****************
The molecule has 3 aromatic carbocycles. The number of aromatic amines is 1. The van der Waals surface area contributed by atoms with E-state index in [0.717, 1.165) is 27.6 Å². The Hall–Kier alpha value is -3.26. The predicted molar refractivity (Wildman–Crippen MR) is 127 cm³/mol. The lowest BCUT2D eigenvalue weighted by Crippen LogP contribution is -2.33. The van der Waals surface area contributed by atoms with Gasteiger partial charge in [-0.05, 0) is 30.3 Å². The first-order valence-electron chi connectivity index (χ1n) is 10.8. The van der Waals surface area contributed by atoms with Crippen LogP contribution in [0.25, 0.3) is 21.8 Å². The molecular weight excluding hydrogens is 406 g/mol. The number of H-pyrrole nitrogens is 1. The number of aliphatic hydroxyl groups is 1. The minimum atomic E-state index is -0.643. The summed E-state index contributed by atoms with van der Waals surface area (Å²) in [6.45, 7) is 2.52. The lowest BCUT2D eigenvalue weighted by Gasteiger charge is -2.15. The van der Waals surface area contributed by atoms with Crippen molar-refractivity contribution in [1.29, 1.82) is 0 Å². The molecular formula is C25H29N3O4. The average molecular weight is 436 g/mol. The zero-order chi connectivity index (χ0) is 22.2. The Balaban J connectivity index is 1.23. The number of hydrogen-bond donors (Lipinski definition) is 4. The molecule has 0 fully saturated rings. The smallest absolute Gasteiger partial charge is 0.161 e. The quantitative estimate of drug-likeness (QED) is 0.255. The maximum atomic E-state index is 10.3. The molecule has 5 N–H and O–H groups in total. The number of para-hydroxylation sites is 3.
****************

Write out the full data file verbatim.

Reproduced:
The molecule has 3 aromatic carbocycles. The number of aromatic amines is 1. The van der Waals surface area contributed by atoms with E-state index in [0.717, 1.165) is 27.6 Å². The Hall–Kier alpha value is -3.26. The predicted molar refractivity (Wildman–Crippen MR) is 127 cm³/mol. The lowest BCUT2D eigenvalue weighted by Crippen LogP contribution is -2.33. The van der Waals surface area contributed by atoms with Gasteiger partial charge in [-0.05, 0) is 30.3 Å². The first-order valence-electron chi connectivity index (χ1n) is 10.8. The van der Waals surface area contributed by atoms with Crippen LogP contribution in [0.25, 0.3) is 21.8 Å². The molecular weight excluding hydrogens is 406 g/mol. The number of H-pyrrole nitrogens is 1. The number of aliphatic hydroxyl groups is 1. The minimum atomic E-state index is -0.643. The summed E-state index contributed by atoms with van der Waals surface area (Å²) in [6.45, 7) is 2.52. The lowest BCUT2D eigenvalue weighted by Gasteiger charge is -2.15. The van der Waals surface area contributed by atoms with Crippen molar-refractivity contribution in [1.29, 1.82) is 0 Å². The molecular formula is C25H29N3O4. The average molecular weight is 436 g/mol. The zero-order chi connectivity index (χ0) is 22.2. The Balaban J connectivity index is 1.23. The number of hydrogen-bond donors (Lipinski definition) is 4. The molecule has 0 fully saturated rings. The smallest absolute Gasteiger partial charge is 0.161 e. The quantitative estimate of drug-likeness (QED) is 0.255. The maximum atomic E-state index is 10.3. The molecule has 5 N–H and O–H groups in total. The number of para-hydroxylation sites is 3.